Writes Putanumonit.com and helps run the New York LW meetup.
Yes, really smart domain experts were smarter and earlier but, as you said, they mostly kept it to themselves. Indeed, the first rationalists picked up COVID worry from private or unpublicized communication with domain experts, did the math and sanity checks, and started spreading the word. We did well on COVID not by outsmarting domain experts, but by coordinating publicly on what domain experts (especially any with government affiliations) kept private.
We didn't get COVID, for starters. I live in NYC, where approximately 25% of the population got sick but no rationalists that I'm aware of did.
If I, a rationalist atheist, was in Francis Bacon's shoes I would 100% live my life in such a way that history books would record me as being a "devout Anglican".
The longer (i.e., more iterations) you spend in the shaded triangles of defection the more you'll be pulled to the defect-defect equilibrium as a natural reaction to what the other person is doing and the outcome you're getting. The longer you spend in the middle "wedge of cooperation", the more you'll end moving up and to the right in Pareto improvements. So we want to make that wedge bigger.The size of that wedge is determined by the ratio of a player's outcome from C-C to their outcome in D-D. In this case the ratio is 2:1, so the wedge is between the slopes of 2 and 1/2. If C-C only guaranteed 1.1-1.1 to each player while a defection got them at least 1, the wedge would be a tiny sliver. Conversely, if the payoff for C-C was 999-999 almost the entire square would be the wedge. But the bigger the wedge, the more difference there is between outcomes on the pareto frontier so the outcome of 100% C-C is a lot less stable than if any deviation from it immediately led to non-equilibrium points that degenerate to D-D.
Here's what I wrote about coordinated moving when Raymond was talking about leaving the Bay for a while:
"Coordinated moving seems hard. It seems unlikely to happen. But, I think that uncoordinated moving can end up quite coordinated.
If I'm thinking of leaving Brooklyn, I have 10,000 small towns to choose from. If [Zvi, or Ray, or anyone like that] publicizes which one he goes to after doing research, that town is immediately in my top 10 options I'll actually consider. Not just because I'd want to live near [Zvi/Ray] and I trust his research, but also because I know that hundreds of other people I like would know about that town and consider moving there. So if people just move out without coordinating but tell all their friends about it, I think we'll end up with decent enough agglomerations of friends wherever the pioneers end up going."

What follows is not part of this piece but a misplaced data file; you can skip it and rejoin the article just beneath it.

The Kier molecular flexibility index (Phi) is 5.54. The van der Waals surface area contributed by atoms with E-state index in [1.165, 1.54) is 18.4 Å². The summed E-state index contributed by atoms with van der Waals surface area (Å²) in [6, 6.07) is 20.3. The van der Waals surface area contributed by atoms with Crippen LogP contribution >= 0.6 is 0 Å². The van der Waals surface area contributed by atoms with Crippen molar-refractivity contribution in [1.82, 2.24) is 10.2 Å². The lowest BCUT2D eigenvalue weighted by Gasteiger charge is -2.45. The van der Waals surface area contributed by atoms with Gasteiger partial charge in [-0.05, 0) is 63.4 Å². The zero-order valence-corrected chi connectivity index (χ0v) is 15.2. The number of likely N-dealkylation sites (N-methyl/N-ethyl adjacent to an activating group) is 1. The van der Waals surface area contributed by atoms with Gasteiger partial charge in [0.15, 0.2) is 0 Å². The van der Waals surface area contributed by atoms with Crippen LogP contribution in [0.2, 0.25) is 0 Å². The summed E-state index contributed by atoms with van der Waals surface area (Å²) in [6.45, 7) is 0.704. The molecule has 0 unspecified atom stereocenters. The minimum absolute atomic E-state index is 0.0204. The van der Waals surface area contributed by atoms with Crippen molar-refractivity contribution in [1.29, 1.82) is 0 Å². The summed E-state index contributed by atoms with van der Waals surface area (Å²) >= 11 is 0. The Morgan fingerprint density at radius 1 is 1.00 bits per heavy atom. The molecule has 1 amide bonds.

On a related note, I'm planning to go on a small road trip around the northeast in July and would love to visit you in Warwick if you're accepting visitors (got tested this week, alas no antibodies, still distancing at home).
Let me know if this matches — the way I understand it is that level 3 is often about signaling belonging to a group, and level 4 is about shaping how well different belonging signal works.
Level 1: "Believe all women" = If a woman accuses someone of sexual assault, literally believe her.
Level 2: "Believe all women" = I want accusations of sexual assault to be taken more seriously.
Level 3: "Believe all women" = I'm part of the politically progressive tribe that takes sexual assault seriously.
Level 4: "Believe all women" = Taking sexual assault seriously should be a more important signal of political progressivism than other issues.
Level 5: "Believe all women" = But actually take sexual assault seriously even if it becomes opposed to political progressivism because Biden.
People ask what the goal of the Rationalist community is. It's to raise the sanity waterline. To flood the cities with sanity. To wash the streets with pure reason. To engulf the land in common sense. And when our foes, gasping for air, scream "this literally can't be happening!" we'll remind them that 0 and 1 are not probabilities.
If you die at age 90, you died prematurely relative to what we'd expect a month before you died, but (postmaturely? it should be a word) relative to what we'd expect and bet on 80 years before your death (i.e., at age 10).
Now, you may still think there's a paradox in the following sense: let's say the median lifespan expected at birth is 70. That means that the 50% of people who died before 70 died prematurely relative to all predictions made throughout their lives, while for the remaining 50% some of the predictions were too pessimistic (those made early in their lives) but some were optimistic. Isn't there still a skew towards being surprised that people died early?